Chinese Appetites Wiping Out Pangolins in Southeast Asia

SINGAPORE ~ China’s insatiable demand for pangolins is threatening the survival of the vital pest eaters in Southeast Asia and governments must do more to protect them, experts and activists warned this week.

“Due to continual demand and the decreasing Chinese wild population, in the past few years pangolin smuggling from Southeast Asia has resulted in great declines in these producing countries’ wild populations,” wildlife trade monitoring group TRAFFIC said in a report.

“China has a long history of consuming pangolin as meat and in traditional medicine,” it said. The animals are toothless, scaly mammals that provide natural pest control in the wild by eating ants and termites.

“Pangolin populations clearly cannot stand the incessant poaching pressure, which can only be stopped by decisive government-backed enforcement action in the region,” said Chris Shepherd, Acting Director for TRAFFIC Southeast Asia.

The solution is better enforcement of national and international laws designed to protect the animals, improved monitoring of the illegal trade and more research on existing pangolin populations, TRAFFIC said.

A spokeswoman for TRAFFIC said that no estimates of the remaining pangolin populations were available, but the report noted that they are the most frequently encountered mammals seized from illegal traders in Asia.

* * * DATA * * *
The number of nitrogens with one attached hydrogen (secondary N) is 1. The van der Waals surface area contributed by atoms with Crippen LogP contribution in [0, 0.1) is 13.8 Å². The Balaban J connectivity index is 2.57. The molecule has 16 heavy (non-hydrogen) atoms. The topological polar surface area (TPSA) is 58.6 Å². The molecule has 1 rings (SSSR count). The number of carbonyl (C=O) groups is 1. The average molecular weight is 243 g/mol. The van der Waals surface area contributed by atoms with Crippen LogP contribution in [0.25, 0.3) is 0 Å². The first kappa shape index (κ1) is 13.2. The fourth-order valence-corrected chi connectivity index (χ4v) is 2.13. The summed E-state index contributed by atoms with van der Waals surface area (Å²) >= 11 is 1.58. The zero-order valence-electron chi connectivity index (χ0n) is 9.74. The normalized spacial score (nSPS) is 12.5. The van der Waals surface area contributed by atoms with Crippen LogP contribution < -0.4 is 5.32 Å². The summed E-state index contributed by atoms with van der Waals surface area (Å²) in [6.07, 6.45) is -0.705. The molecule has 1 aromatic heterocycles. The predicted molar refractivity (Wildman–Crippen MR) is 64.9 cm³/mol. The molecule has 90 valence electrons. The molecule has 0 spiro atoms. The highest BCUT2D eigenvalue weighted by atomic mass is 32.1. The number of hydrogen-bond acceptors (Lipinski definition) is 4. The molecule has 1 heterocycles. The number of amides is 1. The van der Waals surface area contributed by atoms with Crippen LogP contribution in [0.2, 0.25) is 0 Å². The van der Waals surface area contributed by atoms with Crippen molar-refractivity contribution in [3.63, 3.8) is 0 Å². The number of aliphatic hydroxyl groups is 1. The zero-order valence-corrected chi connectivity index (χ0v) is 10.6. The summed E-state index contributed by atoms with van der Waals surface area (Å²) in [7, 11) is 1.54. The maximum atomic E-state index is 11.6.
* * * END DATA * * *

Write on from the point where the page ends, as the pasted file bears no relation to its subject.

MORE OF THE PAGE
TRAFFIC quoted hunters and traders as saying there are so few pangolins left in forests in Cambodia, Vietnam and Laos that they are now sourcing the animals from their last remaining strongholds in Southeast Asia and beyond.

Authorities seized 24 tonnes of frozen pangolins from Sumatra, Indonesia, in Vietnam in March 2008 and 14 tonnes of frozen animals in Sumatra four months later. African pangolins have also been seized in Asia, TRAFFIC said.

“Pangolins save us millions of dollars a year in pest destruction,” said Simon Stuart, who chairs the Species Survival Commission of the International Union for Conservation of Nature.

“These shy creatures provide a vital service and we cannot afford to overlook their ecological role as natural controllers of termites and ants.”

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